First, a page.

OPINION: Healthy mindsets create healthy habits

Illustration+by+Wren+Johnson+%2F+The+Sunflower

Illustration by Wren Johnson / The Sunflower

Growing up, one of my favorite things to do the most was to play with my Barbie, Bratz and Monster High dolls. I loved how they looked when I did their hair and bought them new clothes. Little did I know, these dolls would open my eyes to an unhealthy lifestyle.

When I was younger, I was tall and lanky, and often compared to a doll. My friends and family always thought I would grow up to be a model. I loved my outward appearance, until I joined ballet.

While I was lanky, all of the other girls were skinnier than I was and I became self-conscious. On top of that, they were growing taller, but I had already stopped growing and was stuck at 5’3.

I developed an awful relationship with food that lasted throughout middle school and high school. I changed my diet often which caused me to gain weight my sophomore year. I was miserable and hated everything about myself. I became someone I didn’t recognize, someone I saw as just average. This all changed for me this past February.

I have always been active; however, my goal was to be toned. I was always trying to change my looks and was not grateful. I went to the gym daily; if I didn’t, I would skip meals because I viewed food as a reward, not a necessity. This mindset caused me to stay at the same weight because my body was in panic mode. It was storing all of the nutrients that my body needed to build muscle.

My mindset was not right and I began to notice. In February, I decided to change it and here’s how..

First, read self help books. In the 75 hard challenge, individuals are required to read 10 pages of any nonfiction book. While I am not participating in the challenge, I decided to try it out. I picked up “her true worth” by Brittany Maher and Cassandra Speer. In the book, the authors challenge their readers to become grateful of their surroundings. The book caused me to realize I can give myself some grace for skipping the gym.

Second, allow yourself to make mistakes. If I miss the gym, I will still incorporate healthy habits. I will eat healthy foods regularly because my body needs the fuel regardless of if I work out or not.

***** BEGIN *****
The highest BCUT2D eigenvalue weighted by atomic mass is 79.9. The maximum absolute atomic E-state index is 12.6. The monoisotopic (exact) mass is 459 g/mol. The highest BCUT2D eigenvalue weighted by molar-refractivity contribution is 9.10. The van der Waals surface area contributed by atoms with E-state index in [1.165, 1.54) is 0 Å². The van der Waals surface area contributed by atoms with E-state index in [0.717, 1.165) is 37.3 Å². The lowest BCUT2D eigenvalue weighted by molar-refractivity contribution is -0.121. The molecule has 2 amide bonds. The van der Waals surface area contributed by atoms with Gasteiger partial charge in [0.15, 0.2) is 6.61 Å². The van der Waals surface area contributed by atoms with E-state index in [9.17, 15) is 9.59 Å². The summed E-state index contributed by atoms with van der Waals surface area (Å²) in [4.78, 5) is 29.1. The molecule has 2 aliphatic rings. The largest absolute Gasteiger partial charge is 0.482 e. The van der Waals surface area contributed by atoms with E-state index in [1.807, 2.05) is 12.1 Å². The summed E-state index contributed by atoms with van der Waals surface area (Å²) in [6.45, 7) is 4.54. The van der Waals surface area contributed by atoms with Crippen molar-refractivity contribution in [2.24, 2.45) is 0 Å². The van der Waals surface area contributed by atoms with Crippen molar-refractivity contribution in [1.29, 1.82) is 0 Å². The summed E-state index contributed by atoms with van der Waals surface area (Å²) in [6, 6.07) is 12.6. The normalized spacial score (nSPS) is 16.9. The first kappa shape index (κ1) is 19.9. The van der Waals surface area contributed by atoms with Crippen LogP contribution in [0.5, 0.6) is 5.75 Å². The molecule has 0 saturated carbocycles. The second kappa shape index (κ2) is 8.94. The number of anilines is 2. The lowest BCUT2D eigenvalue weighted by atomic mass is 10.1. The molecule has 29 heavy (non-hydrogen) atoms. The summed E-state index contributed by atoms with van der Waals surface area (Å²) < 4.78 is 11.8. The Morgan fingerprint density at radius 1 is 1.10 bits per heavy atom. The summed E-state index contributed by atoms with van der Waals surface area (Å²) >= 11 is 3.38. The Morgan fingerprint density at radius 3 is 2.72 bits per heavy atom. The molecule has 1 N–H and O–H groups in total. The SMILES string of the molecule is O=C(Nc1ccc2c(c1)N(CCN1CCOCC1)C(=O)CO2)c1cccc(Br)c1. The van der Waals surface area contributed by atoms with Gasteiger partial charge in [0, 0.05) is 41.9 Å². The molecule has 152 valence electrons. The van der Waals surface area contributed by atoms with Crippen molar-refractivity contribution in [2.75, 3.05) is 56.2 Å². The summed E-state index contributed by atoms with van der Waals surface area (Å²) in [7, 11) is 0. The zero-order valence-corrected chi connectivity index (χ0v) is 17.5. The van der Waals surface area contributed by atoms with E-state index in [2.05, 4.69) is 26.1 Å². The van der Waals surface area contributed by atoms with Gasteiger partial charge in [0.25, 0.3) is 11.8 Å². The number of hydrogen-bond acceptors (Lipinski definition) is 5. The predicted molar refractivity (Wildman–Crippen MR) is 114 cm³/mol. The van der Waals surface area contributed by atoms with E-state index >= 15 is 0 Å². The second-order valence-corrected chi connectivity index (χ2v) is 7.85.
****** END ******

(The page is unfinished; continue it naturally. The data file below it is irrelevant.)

If you miss one day at the gym, just use it as a rest day. Rest days are just as important as going to the gym. Your body uses days off to repair and recover muscles in order to prevent injuries.

Third, journal. Whenever I am having a feeling of doubt or down in the dumps, I write it down. I keep my thoughts to myself instead of telling others.

Fourth, develop confidence. I did this by documenting my fitness journey. Once a month, I would take photos to see my progress. I became grateful for my progress.

A different way to develop confidence is to say three positive things a day. This creates positive psychology which increases mental well-being. The thoughts do not have to be about your appearance, but can be something that pops up when you take a step back to think about your day. They can be as little as I got to class on time, the barista in the RSC was nice or I did my homework.

When I did these things, my self-confidence boosted within months. It encouraged me to go to the gym, find time to prepare healthy food, do my homework and overall I was a happier person.

I developed this mindset at the age of 20, but it’s never too late to create healthy habits. Becoming physically fit is an important aspect to a healthy lifestyle, but it cannot be done without a healthy mindset. Remember, nobody is a perfect Barbie doll.